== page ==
[R] Beyond double-precision?

spencerg spencer.graves at prodsyse.com
Sat May 9 17:01:40 CEST 2009

Dear Jamie: 

      The harmonic mean is exp(mean(logs)).  Therefore, log(harmonic 
mean) = mean(logs). 

      Does this make sense?
      Best Wishes,

joaks1 wrote:
> Yes, all of the numbers are positive.  I actually have a Bayesian posterior
> sample of log likelihoods [i.e. thousands of ln(likelihood) scores].  I want
> to calculate the harmonic mean of these likelihoods, which means I need to
> convert them back into likelihoods [i.e. e^ln(likelihood)], calculate the
> harmonic mean, and then take the log of the mean.  I have done this before
> in Mathematica, but I have a simulation pipeline written almost entirely in
> R, so it would be nice if I could do these calculations in R.
> If R cannot handle such small values, then perhaps there's a way to
> calculate the harmonic mean from the log likelihood scores without
> converting back to likelihoods?  I am a biologist, not a mathematician, so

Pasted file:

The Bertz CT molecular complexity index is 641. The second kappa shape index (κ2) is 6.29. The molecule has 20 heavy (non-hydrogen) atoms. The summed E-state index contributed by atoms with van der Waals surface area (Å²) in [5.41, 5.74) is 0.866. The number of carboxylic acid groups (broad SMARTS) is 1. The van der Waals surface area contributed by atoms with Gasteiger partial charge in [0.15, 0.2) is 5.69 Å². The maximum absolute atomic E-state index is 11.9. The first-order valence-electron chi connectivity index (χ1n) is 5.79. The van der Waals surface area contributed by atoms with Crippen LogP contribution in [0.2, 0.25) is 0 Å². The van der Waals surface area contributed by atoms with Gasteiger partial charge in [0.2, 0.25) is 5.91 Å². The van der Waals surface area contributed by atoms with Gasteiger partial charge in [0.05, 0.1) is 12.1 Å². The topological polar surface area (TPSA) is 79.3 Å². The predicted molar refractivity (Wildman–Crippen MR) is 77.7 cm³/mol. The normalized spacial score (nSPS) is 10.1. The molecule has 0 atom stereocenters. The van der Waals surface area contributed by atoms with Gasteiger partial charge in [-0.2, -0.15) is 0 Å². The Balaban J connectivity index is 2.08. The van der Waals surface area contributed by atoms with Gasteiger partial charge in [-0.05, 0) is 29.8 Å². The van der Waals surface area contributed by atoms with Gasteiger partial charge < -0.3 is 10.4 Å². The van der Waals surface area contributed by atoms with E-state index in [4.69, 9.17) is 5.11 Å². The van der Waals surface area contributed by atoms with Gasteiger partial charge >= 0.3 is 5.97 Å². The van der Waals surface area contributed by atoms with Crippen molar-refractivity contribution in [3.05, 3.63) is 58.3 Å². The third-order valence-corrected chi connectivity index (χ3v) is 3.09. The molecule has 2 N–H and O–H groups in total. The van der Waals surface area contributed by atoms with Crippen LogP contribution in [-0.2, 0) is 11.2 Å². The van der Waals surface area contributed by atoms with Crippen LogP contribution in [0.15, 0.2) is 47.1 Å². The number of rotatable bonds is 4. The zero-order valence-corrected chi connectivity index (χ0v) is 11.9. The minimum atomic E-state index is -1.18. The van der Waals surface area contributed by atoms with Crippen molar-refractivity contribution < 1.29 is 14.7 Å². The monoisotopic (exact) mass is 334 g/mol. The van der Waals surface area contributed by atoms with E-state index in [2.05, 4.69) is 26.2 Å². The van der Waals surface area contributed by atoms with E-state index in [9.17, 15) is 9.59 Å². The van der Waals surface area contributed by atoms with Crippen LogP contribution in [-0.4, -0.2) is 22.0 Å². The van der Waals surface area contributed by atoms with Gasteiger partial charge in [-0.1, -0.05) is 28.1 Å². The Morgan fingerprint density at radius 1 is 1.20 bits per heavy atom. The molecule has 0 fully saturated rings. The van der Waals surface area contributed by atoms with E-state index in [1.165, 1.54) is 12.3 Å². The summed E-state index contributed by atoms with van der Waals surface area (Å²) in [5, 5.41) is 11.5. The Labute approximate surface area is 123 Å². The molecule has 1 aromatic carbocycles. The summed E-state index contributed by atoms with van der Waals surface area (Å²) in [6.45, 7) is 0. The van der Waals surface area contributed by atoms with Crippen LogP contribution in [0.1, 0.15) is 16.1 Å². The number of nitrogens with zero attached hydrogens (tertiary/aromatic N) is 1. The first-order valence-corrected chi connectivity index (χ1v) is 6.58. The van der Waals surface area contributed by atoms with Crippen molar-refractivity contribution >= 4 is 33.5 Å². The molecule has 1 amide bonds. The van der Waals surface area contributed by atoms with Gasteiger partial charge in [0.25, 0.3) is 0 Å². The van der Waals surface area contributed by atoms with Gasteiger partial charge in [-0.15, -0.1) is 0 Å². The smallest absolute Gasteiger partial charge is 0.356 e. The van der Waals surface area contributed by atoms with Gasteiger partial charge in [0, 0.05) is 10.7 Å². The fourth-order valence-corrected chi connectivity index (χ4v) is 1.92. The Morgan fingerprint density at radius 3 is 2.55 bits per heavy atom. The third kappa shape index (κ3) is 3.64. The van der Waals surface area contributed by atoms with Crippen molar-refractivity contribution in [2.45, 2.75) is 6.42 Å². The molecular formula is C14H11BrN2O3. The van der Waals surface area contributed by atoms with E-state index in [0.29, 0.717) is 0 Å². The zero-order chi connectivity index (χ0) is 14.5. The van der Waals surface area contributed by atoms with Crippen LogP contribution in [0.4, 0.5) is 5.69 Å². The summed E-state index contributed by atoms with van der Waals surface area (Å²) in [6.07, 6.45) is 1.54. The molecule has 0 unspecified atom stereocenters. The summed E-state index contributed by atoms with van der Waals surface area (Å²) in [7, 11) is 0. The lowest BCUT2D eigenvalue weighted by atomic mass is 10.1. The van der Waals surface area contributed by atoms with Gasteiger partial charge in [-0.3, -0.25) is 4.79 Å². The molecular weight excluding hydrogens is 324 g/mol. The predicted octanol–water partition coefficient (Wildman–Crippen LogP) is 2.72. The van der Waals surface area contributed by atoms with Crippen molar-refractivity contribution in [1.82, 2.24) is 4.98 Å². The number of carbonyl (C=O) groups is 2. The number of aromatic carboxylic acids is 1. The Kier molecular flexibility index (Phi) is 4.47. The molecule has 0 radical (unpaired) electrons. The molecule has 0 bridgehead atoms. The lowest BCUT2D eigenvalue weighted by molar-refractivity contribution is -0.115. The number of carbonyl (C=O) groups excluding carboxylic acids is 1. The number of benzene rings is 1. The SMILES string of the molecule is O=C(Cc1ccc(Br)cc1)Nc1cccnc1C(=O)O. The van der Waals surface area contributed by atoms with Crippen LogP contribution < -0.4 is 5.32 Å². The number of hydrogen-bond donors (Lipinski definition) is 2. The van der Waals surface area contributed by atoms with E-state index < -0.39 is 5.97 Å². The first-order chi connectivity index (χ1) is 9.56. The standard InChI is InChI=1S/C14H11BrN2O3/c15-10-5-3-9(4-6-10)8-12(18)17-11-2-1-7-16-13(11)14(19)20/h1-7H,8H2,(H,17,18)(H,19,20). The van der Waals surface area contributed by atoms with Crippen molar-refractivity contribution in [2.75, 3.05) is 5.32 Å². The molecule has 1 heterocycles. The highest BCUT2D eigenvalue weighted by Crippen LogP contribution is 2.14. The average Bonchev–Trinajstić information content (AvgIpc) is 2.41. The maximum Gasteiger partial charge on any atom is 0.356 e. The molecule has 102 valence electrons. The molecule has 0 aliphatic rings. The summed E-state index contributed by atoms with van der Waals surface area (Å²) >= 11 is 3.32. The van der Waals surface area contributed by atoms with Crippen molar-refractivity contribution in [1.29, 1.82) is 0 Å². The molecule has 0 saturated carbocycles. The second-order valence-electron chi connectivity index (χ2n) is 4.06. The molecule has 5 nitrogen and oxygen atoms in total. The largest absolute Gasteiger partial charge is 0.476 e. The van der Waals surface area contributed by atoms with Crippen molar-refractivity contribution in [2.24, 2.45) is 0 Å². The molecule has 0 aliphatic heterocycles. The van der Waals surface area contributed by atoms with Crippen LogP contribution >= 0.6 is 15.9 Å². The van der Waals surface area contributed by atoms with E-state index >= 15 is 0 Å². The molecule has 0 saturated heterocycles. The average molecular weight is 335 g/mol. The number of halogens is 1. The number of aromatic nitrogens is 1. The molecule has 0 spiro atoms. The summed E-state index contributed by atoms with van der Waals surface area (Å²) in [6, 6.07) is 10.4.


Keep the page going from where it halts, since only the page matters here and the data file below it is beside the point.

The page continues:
> any recommendations are welcome!  Thanks! -Jamie
> spencerg wrote:
>>       Are all your numbers positive?  If yes, have you considered using 
>> logarithms? 
>>       I would guess it is quite rare for people to compute likelihoods.  
>> Instead I think most people use log(likelihoods).  Most of the 
>> probability functions in R have an option of returning the logarithms. 
>>       Hope this helps. 
>>       Spencer
>> joaks1 wrote:
>>> I need to perform some calculations with some extremely small numbers
>>> (i.e.
>>> likelihood values on the order of 1.0E-16,000).  Even when using the
>>> double() function, R is rounding these values to zero.  Is there any way
>>> to
>>> get R to deal with such small numbers?
>>> For example, I would like to be able to calculate e^-10000 (i.e.
>>> exp(-10000)) without the result being rounded to zero.
>>> I know I can do it in Mathematica, but I would prefer to use R if I can. 
>>> Any help would be appreciated!
>>> Many Thanks in Advance!
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